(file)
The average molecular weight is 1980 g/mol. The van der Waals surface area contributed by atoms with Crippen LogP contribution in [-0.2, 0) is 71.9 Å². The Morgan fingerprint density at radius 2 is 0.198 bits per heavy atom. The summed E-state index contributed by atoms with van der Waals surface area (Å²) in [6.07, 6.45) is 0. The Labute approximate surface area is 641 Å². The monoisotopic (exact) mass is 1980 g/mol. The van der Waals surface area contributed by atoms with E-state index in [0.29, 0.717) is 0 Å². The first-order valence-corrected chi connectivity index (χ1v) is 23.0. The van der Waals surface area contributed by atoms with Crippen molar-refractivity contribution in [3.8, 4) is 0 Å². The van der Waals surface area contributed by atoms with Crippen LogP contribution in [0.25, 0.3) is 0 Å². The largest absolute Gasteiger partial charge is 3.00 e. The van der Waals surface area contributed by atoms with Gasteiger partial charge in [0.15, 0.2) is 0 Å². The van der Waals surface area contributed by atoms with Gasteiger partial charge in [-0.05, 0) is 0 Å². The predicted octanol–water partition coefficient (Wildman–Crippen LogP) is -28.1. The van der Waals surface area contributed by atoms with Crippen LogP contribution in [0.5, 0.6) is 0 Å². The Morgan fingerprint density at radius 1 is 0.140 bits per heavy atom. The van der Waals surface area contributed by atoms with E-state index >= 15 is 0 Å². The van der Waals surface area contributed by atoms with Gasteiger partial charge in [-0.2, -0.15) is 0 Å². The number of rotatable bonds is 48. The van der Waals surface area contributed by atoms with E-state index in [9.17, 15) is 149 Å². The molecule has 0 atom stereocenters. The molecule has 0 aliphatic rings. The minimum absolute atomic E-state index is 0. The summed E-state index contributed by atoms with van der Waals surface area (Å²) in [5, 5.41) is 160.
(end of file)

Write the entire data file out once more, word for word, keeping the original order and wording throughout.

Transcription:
The average molecular weight is 1980 g/mol. The van der Waals surface area contributed by atoms with Crippen LogP contribution in [-0.2, 0) is 71.9 Å². The Morgan fingerprint density at radius 2 is 0.198 bits per heavy atom. The summed E-state index contributed by atoms with van der Waals surface area (Å²) in [6.07, 6.45) is 0. The Labute approximate surface area is 641 Å². The monoisotopic (exact) mass is 1980 g/mol. The van der Waals surface area contributed by atoms with E-state index in [0.29, 0.717) is 0 Å². The first-order valence-corrected chi connectivity index (χ1v) is 23.0. The van der Waals surface area contributed by atoms with Crippen molar-refractivity contribution in [3.8, 4) is 0 Å². The van der Waals surface area contributed by atoms with Crippen LogP contribution in [0.25, 0.3) is 0 Å². The largest absolute Gasteiger partial charge is 3.00 e. The van der Waals surface area contributed by atoms with Gasteiger partial charge in [0.15, 0.2) is 0 Å². The van der Waals surface area contributed by atoms with Gasteiger partial charge in [-0.05, 0) is 0 Å². The predicted octanol–water partition coefficient (Wildman–Crippen LogP) is -28.1. The van der Waals surface area contributed by atoms with Crippen LogP contribution in [0.5, 0.6) is 0 Å². The Morgan fingerprint density at radius 1 is 0.140 bits per heavy atom. The van der Waals surface area contributed by atoms with E-state index >= 15 is 0 Å². The van der Waals surface area contributed by atoms with Gasteiger partial charge in [-0.2, -0.15) is 0 Å². The number of rotatable bonds is 48. The van der Waals surface area contributed by atoms with E-state index in [9.17, 15) is 149 Å². The molecule has 0 atom stereocenters. The molecule has 0 aliphatic rings. The minimum absolute atomic E-state index is 0. The summed E-state index contributed by atoms with van der Waals surface area (Å²) in [5, 5.41) is 160.